Netflix recently announced that their subscriber base increased by 7.41 million for a total 125 million subscribers worldwide. Their earlier forecast was an increase of 6.5 million. In the U.S., the number grew by 1.96 million, topping their 1.48 million forecast. Along with this growth, the streaming media provider’s stock prices continue to grow. For instance, it now has a 60% growth rate since the start of the year. Much of this growth is because of the management structure and their bold leadership style. This business also operates differently from other media companies.

Structure for Growth

Netflix’s R and E staff meet 10 times a year for strategic initiatives meetings

The company started with DVD sales and rental by mail in 1997. However, the following year, it dropped the DVD sales service, focusing on DVD rentals until 2007. It started offering streaming media in the same year. Netflix started expanding internationally in 2010, starting off in Canada. In 2016, it became available worldwide, except in China, Syria, North Korea and Crimea.

The secret to the Netflix success has been attributed to their programming, with over 126 new series and films in 2016. This is the most number of new offerings from a media distributor, TV network or cable content provider. 

Uniquely, Netflix has been able to produce this much content due to their structure and strategy for acquiring content.

In most studios or cable companies, only one department handles content. The projects are also usually only signed up for one season, with the discretion to pull out at any time. Netflix has an entire committee, and any of the members can approve or recommend a series or film. Series that are approved are given two seasons. This allows Netflix subscribers to binge-watch.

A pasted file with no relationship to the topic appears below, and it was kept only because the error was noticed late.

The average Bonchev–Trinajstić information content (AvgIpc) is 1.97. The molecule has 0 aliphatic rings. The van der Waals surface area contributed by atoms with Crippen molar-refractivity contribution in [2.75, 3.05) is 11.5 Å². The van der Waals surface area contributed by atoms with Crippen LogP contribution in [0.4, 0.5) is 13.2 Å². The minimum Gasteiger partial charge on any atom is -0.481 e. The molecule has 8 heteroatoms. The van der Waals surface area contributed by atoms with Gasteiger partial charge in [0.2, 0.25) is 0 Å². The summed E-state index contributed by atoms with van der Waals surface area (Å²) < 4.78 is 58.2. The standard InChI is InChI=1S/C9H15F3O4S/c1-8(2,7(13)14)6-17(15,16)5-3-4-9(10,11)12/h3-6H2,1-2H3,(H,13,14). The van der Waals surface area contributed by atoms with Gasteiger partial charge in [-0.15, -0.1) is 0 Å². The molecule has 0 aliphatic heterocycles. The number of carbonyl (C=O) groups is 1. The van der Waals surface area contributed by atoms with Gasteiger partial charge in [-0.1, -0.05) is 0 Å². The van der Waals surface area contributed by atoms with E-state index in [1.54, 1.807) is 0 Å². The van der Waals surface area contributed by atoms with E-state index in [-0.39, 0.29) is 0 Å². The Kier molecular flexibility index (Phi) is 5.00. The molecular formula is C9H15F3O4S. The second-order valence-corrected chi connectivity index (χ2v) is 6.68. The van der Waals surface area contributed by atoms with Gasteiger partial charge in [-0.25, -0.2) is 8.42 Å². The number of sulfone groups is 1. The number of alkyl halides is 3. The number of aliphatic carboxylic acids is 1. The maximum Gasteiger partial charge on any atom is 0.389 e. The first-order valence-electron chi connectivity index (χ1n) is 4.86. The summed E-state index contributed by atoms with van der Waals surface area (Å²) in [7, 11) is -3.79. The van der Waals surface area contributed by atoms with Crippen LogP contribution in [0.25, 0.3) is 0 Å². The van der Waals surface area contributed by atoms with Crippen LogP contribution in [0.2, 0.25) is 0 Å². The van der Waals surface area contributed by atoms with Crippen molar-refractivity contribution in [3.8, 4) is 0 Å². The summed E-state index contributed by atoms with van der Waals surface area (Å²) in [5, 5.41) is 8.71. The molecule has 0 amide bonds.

Programming head Ted Sarandos is at the top of the decision-making committee. People up to two levels under Sarandos have the authority to approve a series or buy the streaming rights to a movie or show. A Netflix culture aptly called “Freedom and Responsibility” encourages faster decisions while also accommodating audience preferences.

Moreover, this also allows Netflix to spend more on programming compared to their competitors. In 2018, they would be spending up to $8 billion for 700 original series, films, documentaries and other programming.

R-Staff and E-Staff

CEO Reed Hastings meets with a group of people called the “R-staff”. They directly report to him and meets monthly. The group includes Netflix veterans like Sarandos and the company’s general counsel, David Hyman.

Under the “R-staff” are the “E-staff”, or executive staff who oversee various teams within the company, each with their own particular focus like platform engineering, regional marketing, and content. With their global reach, the E-staff has reached more than 100. The R and E-staff meet together about 10 ten times a year to discuss strategic initiatives. Furthermore, these discussions include which country to prioritize, and the level of broadband penetration in a particular country.

Additionally, there is another larger group composed of directors, those below vice presidents, who meet quarterly to review the current state of Netflix.

Content Team

Sarandos works with seven vice presidents on the content team. They discuss shows and movies, including original content and unscripted series. Each of the vice presidents has their own team directly reporting to them.

The hub of Netflix is Sarandos’ content team. He currently has seven VPs reporting to him in areas ranging from original shows, movies and unscripted series to licensing movies and TV shows. Each of these vice presidents also has his own team. Incidentally, the company’s expansion outside of the United States resulted in the expansion of the international content team.

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